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2019-05-16 – Airstream Caravan Travels – Springtime in Kentucky; Final Banquet, Berea, KY – Day #22 – the Caravan ends, and the Wedding Trip begins

Easy morning today.  We made last minute preparations for our upcoming travel; we hitched up the Villa, and headed to Berea…

We parked the Villa at the historic Boone Tavern, which isn’t really a tavern, but a very nice, modern hotel.  It is owned and operated by Berea College, and is staffed mostly by Berea students…

We were having our “Final Banquet”, a time to remember our good times, to have a little entertainment, and to say farewell to our new old friends…

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Our caravan leaders, with a few parting words…

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After the banquet the Airstreamers headed out; some were leaving, others returned to the campground for one last night…

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We headed for Bowling Green, KY… for a little while we followed another caravanner…

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We stopped in Bowling Green, rented a car, and drove to Franklin, KY.  There we found “Courtesy Parking”, a feature of the Airstream Club (WBCCI) whereby another Airstream owner lets us park on their property…

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In this case, we parked on an empty lot behind this Airstream owner’s house…

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We did some final packing, enjoyed some happy hours, and turned in early.  Tomorrow we drive the rental car to the Nashville Airport and fly to California!

And an enjoyable time was had by all…

2019-05-15 – Airstream Caravan Travels – Springtime in Kentucky; Shaker Village and Danville, KY – Day #21

Today was our last day of sightseeing on the caravan… It’s all over all too soon…!

We drove about one hour northwest to the town of Danville, KY.  It has been around for a while… On December 4, 1787, the Virginia Legislature established Danville as a town in Kentucky County, Virginia.  Danville became a part of the Commonwealth of Kentucky when the county of Kentucky was carved out of western Virginia to became a state in 1792.

The town boasts being the site of the signing of the Kentucky Constitution.  We saw many old buildings located in the central town square…

The original Post Office is the first west of the Alleghenies, opened in 1792.

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I found the hewn logs to be unique – I have never seen joints like this before…

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There was also a jail and the courthouse… plus a memorial to all the Kentucky Governors…

But the real reason to come here is to learn about the achievements of Dr. Ephraim McDowell…

Ephraim McDowell (November 11, 1771 – June 25, 1830) was an American physician and pioneer surgeon.

McDowell was born in Rockbridge County, Virginia, the ninth child of Samuel and Mary McDowell.  His father, Samuel, was appointed land commissioner and moved his family to Danville, Kentucky.  There, he presided over ten conventions that resulted in the drafting of the Kentucky Constitution.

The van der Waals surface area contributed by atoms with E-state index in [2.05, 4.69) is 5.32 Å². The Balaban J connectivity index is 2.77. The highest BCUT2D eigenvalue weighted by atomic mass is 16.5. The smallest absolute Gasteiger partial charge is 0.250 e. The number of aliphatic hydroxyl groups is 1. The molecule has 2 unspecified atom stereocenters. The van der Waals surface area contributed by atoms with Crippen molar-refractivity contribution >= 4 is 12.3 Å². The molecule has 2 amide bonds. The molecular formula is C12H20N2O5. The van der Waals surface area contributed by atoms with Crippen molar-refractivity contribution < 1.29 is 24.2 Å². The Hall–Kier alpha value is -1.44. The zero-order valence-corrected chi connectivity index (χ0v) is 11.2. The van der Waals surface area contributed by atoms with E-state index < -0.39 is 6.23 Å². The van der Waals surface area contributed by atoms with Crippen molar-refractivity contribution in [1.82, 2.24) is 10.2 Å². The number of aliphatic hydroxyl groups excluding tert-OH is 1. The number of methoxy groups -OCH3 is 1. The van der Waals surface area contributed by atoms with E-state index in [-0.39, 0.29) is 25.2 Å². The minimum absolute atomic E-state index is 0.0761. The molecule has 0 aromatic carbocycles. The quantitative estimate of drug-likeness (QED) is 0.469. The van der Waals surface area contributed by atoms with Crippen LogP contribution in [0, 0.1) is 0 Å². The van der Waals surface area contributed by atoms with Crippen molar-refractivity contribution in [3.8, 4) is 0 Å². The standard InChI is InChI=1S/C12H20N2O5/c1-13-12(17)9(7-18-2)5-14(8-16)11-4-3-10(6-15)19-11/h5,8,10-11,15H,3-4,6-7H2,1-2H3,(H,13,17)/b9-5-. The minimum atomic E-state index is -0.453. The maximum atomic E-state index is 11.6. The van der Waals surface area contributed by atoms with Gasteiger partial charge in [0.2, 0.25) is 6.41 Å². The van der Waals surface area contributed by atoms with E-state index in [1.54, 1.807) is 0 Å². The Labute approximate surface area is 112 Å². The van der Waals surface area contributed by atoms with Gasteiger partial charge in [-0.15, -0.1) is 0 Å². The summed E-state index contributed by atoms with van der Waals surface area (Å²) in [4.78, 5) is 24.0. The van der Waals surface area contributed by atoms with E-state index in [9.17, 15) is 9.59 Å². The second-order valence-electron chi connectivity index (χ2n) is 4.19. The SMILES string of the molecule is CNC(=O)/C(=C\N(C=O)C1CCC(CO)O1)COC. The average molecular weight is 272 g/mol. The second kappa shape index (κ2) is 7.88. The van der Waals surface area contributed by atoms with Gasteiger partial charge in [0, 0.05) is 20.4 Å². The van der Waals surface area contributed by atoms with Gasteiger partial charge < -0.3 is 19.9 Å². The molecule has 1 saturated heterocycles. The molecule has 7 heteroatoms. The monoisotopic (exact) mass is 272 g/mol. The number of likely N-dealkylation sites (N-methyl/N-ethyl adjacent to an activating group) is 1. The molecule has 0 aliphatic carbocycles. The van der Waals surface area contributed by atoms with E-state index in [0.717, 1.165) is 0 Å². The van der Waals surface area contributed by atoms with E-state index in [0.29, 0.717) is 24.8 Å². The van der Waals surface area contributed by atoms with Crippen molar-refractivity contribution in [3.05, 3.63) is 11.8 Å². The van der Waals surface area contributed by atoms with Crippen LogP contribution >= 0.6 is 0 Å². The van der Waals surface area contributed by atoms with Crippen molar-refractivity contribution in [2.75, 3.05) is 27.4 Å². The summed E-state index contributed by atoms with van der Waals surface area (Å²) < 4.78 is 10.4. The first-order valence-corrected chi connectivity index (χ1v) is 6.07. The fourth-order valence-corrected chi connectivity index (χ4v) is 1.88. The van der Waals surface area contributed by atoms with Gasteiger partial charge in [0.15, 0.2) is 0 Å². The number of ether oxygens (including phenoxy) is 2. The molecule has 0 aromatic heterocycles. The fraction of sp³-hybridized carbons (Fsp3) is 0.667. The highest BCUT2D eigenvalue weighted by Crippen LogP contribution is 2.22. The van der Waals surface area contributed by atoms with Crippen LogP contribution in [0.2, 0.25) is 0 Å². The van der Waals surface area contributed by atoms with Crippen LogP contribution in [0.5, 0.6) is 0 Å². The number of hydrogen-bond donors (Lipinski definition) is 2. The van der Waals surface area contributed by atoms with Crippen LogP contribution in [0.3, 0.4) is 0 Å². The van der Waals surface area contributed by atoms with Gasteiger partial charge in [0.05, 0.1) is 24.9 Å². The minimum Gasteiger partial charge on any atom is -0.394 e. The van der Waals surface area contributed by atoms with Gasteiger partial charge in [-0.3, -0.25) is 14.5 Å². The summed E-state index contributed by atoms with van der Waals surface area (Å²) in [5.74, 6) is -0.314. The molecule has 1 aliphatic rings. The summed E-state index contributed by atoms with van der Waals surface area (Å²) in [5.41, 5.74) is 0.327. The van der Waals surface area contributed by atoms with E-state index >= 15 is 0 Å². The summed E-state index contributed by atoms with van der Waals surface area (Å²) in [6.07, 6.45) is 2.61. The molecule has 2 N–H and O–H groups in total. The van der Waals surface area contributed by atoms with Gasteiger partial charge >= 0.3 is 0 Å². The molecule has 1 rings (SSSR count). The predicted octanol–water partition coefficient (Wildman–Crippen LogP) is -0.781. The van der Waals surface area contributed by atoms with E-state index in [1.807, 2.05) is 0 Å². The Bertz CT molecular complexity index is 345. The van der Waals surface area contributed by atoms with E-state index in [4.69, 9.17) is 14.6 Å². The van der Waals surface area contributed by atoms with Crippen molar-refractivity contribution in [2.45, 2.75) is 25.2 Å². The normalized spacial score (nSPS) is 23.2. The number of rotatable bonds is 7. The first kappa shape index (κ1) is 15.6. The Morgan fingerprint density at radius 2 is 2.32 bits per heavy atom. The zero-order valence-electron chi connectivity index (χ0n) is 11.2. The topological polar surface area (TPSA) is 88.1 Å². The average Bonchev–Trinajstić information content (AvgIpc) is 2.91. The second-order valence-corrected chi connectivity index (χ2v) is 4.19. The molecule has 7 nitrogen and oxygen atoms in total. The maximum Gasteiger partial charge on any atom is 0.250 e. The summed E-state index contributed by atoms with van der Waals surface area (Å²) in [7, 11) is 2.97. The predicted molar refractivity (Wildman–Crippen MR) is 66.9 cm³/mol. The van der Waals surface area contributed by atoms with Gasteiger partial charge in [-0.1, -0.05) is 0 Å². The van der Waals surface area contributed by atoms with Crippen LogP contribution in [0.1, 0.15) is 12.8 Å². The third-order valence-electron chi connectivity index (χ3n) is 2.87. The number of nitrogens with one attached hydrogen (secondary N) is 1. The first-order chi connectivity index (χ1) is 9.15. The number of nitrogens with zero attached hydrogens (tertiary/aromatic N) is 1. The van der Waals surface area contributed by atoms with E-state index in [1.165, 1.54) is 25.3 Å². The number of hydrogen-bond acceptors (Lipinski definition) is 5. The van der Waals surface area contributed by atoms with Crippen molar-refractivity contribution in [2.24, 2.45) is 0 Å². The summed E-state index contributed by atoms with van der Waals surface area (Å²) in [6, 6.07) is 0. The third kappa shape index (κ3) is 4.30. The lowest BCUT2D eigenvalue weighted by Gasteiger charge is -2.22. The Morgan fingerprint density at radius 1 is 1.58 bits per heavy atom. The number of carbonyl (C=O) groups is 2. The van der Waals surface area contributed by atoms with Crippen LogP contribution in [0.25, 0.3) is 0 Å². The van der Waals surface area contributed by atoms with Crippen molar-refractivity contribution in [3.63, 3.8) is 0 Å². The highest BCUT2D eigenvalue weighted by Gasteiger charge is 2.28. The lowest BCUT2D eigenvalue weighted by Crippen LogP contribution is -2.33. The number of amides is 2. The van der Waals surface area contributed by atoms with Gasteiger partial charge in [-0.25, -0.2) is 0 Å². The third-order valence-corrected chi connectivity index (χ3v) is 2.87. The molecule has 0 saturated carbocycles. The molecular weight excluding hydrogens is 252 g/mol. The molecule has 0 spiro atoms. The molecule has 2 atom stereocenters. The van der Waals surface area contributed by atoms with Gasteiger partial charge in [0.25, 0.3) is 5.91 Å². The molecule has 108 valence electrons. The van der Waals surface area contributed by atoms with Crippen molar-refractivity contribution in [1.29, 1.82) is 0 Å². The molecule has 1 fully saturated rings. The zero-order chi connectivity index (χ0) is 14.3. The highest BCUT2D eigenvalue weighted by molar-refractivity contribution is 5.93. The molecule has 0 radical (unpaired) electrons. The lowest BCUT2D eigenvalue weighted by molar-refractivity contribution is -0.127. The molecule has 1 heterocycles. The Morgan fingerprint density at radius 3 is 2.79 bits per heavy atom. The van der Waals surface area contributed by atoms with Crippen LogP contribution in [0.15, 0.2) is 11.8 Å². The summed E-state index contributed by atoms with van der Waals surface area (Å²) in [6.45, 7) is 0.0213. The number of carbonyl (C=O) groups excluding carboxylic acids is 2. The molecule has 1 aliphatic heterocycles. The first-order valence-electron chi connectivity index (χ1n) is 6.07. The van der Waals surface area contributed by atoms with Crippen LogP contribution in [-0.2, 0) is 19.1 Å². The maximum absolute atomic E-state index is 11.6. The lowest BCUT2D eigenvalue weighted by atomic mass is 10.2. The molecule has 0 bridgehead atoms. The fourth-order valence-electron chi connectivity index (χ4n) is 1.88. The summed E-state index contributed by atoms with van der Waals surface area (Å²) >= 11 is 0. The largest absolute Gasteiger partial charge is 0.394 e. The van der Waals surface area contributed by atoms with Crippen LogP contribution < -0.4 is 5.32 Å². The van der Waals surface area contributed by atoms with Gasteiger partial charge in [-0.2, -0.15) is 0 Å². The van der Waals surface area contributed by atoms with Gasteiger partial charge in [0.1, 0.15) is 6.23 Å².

In 1802, Ephraim McDowell married Sarah Shelby, daughter of Isaac Shelby, war hero and twice governor of Kentucky.  They had nine children, but only one son and four daughters survived into adulthood.

On December 13, 1809, McDowell was called to see Jane Todd Crawford in Green County, Kentucky, 60 miles from Danville.  Her physicians thought that Mrs. Crawford was beyond term pregnant.  McDowell diagnosed an ovarian tumor.  Crawford begged him to keep her from a slow and painful death.  He then described her condition and that an operation for cure had never been performed.  He said that the best surgeons in the world thought it impossible.  Crawford said she understood and wanted to proceed.  McDowell told her he would remove the tumor if she would travel to his home in Danville.  She agreed and rode the sixty miles on horseback.

On Christmas morning, 1809, McDowell began his operation.  The surgery was performed without benefit of anesthetic or antisepsis, neither of which was then known to the medical profession.  The tumor McDowell removed weighed 22.5 pounds.  He determined that it would be difficult to remove completely, so he tied a ligature around the fallopian tube near the uterus and cut open the tumor.  He described the tumor as the ovarium and fimbrious part of the fallopian tube very much enlarged.  The whole procedure took 25 minutes.  Crawford made an uncomplicated recovery.  She returned to her home in Green County 25 days after the operation and lived another 32 years (outliving Dr. McDowell…).  This was the first successful removal of an ovarian tumor in the world.

All previous attempts at abdominal exploration before 1809 had resulted in peritonitus and death.  Descriptions of McDowell include phrases like “neat and clean” or “scrupulously clean.”  He was not only neat, but meticulous.  In his report on the operation, he described the removal of blood from the peritoneal cavity and bathing the intestines with warm water.

McDowell did not publish a description of his procedure until 1817, after he had performed two more such operations.  This was widely criticized in the English surgical literature.  There is evidence that he performed at least twelve operations for ovarian pathology.  (None of these patients is alive today…)